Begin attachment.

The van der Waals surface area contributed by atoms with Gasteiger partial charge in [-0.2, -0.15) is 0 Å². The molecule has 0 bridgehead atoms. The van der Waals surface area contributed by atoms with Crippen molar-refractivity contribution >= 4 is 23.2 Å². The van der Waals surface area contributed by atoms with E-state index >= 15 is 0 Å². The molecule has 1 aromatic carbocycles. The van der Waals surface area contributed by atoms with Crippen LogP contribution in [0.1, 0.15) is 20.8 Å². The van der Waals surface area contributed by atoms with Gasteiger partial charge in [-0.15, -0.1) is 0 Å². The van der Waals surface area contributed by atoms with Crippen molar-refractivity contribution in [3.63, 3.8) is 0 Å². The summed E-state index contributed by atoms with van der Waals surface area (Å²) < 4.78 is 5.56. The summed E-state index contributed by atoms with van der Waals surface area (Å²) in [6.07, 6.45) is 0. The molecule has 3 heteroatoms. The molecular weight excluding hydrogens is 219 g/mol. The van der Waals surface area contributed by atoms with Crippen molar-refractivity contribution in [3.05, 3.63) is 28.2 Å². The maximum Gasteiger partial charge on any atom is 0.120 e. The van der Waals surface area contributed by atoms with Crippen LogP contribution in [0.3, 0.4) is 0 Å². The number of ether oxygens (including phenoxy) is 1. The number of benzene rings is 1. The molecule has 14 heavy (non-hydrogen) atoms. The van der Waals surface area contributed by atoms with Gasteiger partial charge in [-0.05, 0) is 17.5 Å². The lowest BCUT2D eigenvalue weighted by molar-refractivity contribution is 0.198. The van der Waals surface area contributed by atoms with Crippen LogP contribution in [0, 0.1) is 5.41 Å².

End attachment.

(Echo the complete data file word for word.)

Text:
The van der Waals surface area contributed by atoms with Gasteiger partial charge in [-0.2, -0.15) is 0 Å². The molecule has 0 bridgehead atoms. The van der Waals surface area contributed by atoms with Crippen molar-refractivity contribution >= 4 is 23.2 Å². The van der Waals surface area contributed by atoms with E-state index >= 15 is 0 Å². The molecule has 1 aromatic carbocycles. The van der Waals surface area contributed by atoms with Crippen LogP contribution in [0.1, 0.15) is 20.8 Å². The van der Waals surface area contributed by atoms with Gasteiger partial charge in [-0.15, -0.1) is 0 Å². The van der Waals surface area contributed by atoms with Crippen molar-refractivity contribution in [3.63, 3.8) is 0 Å². The summed E-state index contributed by atoms with van der Waals surface area (Å²) < 4.78 is 5.56. The summed E-state index contributed by atoms with van der Waals surface area (Å²) in [6.07, 6.45) is 0. The molecule has 3 heteroatoms. The molecular weight excluding hydrogens is 219 g/mol. The van der Waals surface area contributed by atoms with Crippen molar-refractivity contribution in [3.05, 3.63) is 28.2 Å². The maximum Gasteiger partial charge on any atom is 0.120 e. The van der Waals surface area contributed by atoms with Crippen LogP contribution in [0.3, 0.4) is 0 Å². The number of ether oxygens (including phenoxy) is 1. The number of benzene rings is 1. The molecule has 14 heavy (non-hydrogen) atoms. The van der Waals surface area contributed by atoms with Gasteiger partial charge in [-0.05, 0) is 17.5 Å². The lowest BCUT2D eigenvalue weighted by molar-refractivity contribution is 0.198. The van der Waals surface area contributed by atoms with Crippen LogP contribution in [0, 0.1) is 5.41 Å².